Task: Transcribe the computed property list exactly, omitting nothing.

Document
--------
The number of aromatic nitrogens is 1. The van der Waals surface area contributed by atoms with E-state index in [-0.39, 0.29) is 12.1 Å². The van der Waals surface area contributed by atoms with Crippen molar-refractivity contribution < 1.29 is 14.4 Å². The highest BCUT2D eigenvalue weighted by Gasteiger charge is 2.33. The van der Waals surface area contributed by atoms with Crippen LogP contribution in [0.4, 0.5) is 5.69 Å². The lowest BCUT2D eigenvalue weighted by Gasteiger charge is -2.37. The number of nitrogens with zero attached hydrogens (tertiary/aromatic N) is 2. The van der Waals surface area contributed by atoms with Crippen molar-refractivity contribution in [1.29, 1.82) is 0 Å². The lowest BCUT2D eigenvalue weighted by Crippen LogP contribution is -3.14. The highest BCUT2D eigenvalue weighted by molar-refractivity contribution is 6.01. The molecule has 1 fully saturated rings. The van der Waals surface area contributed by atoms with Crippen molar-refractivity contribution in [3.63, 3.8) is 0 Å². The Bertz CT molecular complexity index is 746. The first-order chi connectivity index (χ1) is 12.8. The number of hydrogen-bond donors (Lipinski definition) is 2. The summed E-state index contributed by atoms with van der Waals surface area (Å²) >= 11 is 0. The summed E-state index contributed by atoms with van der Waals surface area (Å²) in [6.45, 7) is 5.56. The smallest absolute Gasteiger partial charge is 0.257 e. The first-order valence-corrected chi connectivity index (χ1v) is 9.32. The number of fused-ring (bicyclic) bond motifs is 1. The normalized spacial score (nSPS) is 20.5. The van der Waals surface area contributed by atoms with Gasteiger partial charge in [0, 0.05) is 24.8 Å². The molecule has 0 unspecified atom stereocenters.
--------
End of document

The number of aromatic nitrogens is 1. The van der Waals surface area contributed by atoms with E-state index in [-0.39, 0.29) is 12.1 Å². The van der Waals surface area contributed by atoms with Crippen molar-refractivity contribution < 1.29 is 14.4 Å². The highest BCUT2D eigenvalue weighted by Gasteiger charge is 2.33. The van der Waals surface area contributed by atoms with Crippen LogP contribution in [0.4, 0.5) is 5.69 Å². The lowest BCUT2D eigenvalue weighted by Gasteiger charge is -2.37. The number of nitrogens with zero attached hydrogens (tertiary/aromatic N) is 2. The van der Waals surface area contributed by atoms with Crippen molar-refractivity contribution in [1.29, 1.82) is 0 Å². The lowest BCUT2D eigenvalue weighted by Crippen LogP contribution is -3.14. The highest BCUT2D eigenvalue weighted by molar-refractivity contribution is 6.01. The molecule has 1 fully saturated rings. The van der Waals surface area contributed by atoms with Crippen molar-refractivity contribution in [3.63, 3.8) is 0 Å². The Bertz CT molecular complexity index is 746. The first-order chi connectivity index (χ1) is 12.8. The number of hydrogen-bond donors (Lipinski definition) is 2. The summed E-state index contributed by atoms with van der Waals surface area (Å²) >= 11 is 0. The summed E-state index contributed by atoms with van der Waals surface area (Å²) in [6.45, 7) is 5.56. The smallest absolute Gasteiger partial charge is 0.257 e. The first-order valence-corrected chi connectivity index (χ1v) is 9.32. The number of fused-ring (bicyclic) bond motifs is 1. The normalized spacial score (nSPS) is 20.5. The van der Waals surface area contributed by atoms with Gasteiger partial charge in [0, 0.05) is 24.8 Å². The molecule has 0 unspecified atom stereocenters.